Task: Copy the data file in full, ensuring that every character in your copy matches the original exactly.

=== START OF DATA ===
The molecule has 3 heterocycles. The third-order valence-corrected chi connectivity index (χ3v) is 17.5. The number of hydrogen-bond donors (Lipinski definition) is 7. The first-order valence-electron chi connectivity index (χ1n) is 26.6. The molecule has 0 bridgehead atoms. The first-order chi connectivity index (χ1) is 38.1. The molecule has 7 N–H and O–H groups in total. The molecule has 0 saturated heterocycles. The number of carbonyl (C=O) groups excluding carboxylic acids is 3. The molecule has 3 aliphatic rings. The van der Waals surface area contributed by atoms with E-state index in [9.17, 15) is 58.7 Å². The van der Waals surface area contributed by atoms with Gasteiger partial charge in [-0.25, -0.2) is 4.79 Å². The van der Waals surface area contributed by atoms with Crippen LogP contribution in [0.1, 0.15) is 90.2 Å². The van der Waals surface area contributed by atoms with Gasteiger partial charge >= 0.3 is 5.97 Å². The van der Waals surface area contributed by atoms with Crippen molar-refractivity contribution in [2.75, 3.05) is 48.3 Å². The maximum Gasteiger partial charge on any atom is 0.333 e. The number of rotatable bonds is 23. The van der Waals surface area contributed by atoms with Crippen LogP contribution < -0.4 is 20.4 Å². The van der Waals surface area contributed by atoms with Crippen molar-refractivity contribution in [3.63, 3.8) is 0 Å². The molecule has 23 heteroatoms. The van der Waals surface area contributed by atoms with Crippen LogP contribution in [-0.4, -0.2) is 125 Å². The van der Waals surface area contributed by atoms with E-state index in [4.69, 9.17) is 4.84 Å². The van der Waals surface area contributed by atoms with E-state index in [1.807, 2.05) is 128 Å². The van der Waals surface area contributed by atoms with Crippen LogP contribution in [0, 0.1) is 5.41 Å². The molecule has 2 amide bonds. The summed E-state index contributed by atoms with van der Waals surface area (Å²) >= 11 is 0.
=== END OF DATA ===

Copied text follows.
The molecule has 3 heterocycles. The third-order valence-corrected chi connectivity index (χ3v) is 17.5. The number of hydrogen-bond donors (Lipinski definition) is 7. The first-order valence-electron chi connectivity index (χ1n) is 26.6. The molecule has 0 bridgehead atoms. The first-order chi connectivity index (χ1) is 38.1. The molecule has 7 N–H and O–H groups in total. The molecule has 0 saturated heterocycles. The number of carbonyl (C=O) groups excluding carboxylic acids is 3. The molecule has 3 aliphatic rings. The van der Waals surface area contributed by atoms with E-state index in [9.17, 15) is 58.7 Å². The van der Waals surface area contributed by atoms with Gasteiger partial charge in [-0.25, -0.2) is 4.79 Å². The van der Waals surface area contributed by atoms with Crippen LogP contribution in [0.1, 0.15) is 90.2 Å². The van der Waals surface area contributed by atoms with Gasteiger partial charge >= 0.3 is 5.97 Å². The van der Waals surface area contributed by atoms with Crippen molar-refractivity contribution in [2.75, 3.05) is 48.3 Å². The maximum Gasteiger partial charge on any atom is 0.333 e. The number of rotatable bonds is 23. The van der Waals surface area contributed by atoms with Crippen LogP contribution < -0.4 is 20.4 Å². The van der Waals surface area contributed by atoms with Crippen molar-refractivity contribution in [3.63, 3.8) is 0 Å². The molecule has 23 heteroatoms. The van der Waals surface area contributed by atoms with Crippen LogP contribution in [-0.4, -0.2) is 125 Å². The van der Waals surface area contributed by atoms with E-state index in [4.69, 9.17) is 4.84 Å². The van der Waals surface area contributed by atoms with E-state index in [1.807, 2.05) is 128 Å². The van der Waals surface area contributed by atoms with Crippen LogP contribution in [0, 0.1) is 5.41 Å². The molecule has 2 amide bonds. The summed E-state index contributed by atoms with van der Waals surface area (Å²) >= 11 is 0.